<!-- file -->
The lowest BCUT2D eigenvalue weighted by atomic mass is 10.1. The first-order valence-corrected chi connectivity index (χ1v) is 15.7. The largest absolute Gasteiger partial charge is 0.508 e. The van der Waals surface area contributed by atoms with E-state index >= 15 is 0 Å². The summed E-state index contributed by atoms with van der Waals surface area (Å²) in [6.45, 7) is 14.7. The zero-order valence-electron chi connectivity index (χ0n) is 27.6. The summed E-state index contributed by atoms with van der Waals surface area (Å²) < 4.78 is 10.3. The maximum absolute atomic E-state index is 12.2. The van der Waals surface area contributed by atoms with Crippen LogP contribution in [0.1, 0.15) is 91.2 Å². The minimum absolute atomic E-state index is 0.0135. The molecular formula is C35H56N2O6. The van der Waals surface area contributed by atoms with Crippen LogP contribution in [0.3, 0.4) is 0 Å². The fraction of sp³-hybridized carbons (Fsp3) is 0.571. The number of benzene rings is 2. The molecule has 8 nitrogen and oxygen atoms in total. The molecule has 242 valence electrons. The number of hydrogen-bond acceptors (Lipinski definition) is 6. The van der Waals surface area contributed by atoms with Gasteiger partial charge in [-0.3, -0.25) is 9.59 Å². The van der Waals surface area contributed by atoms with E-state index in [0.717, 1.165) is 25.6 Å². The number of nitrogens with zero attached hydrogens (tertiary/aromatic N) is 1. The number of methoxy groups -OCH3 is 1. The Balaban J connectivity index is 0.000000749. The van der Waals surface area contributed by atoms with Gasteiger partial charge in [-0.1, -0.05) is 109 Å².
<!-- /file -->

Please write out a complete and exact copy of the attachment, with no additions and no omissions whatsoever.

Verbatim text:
The lowest BCUT2D eigenvalue weighted by atomic mass is 10.1. The first-order valence-corrected chi connectivity index (χ1v) is 15.7. The largest absolute Gasteiger partial charge is 0.508 e. The van der Waals surface area contributed by atoms with E-state index >= 15 is 0 Å². The summed E-state index contributed by atoms with van der Waals surface area (Å²) in [6.45, 7) is 14.7. The zero-order valence-electron chi connectivity index (χ0n) is 27.6. The summed E-state index contributed by atoms with van der Waals surface area (Å²) < 4.78 is 10.3. The maximum absolute atomic E-state index is 12.2. The van der Waals surface area contributed by atoms with Crippen LogP contribution in [0.1, 0.15) is 91.2 Å². The minimum absolute atomic E-state index is 0.0135. The molecular formula is C35H56N2O6. The van der Waals surface area contributed by atoms with Crippen LogP contribution in [0.3, 0.4) is 0 Å². The fraction of sp³-hybridized carbons (Fsp3) is 0.571. The number of benzene rings is 2. The molecule has 8 nitrogen and oxygen atoms in total. The molecule has 242 valence electrons. The number of hydrogen-bond acceptors (Lipinski definition) is 6. The van der Waals surface area contributed by atoms with Gasteiger partial charge in [-0.3, -0.25) is 9.59 Å². The van der Waals surface area contributed by atoms with E-state index in [0.717, 1.165) is 25.6 Å². The number of nitrogens with zero attached hydrogens (tertiary/aromatic N) is 1. The number of methoxy groups -OCH3 is 1. The Balaban J connectivity index is 0.000000749. The van der Waals surface area contributed by atoms with Gasteiger partial charge in [-0.1, -0.05) is 109 Å².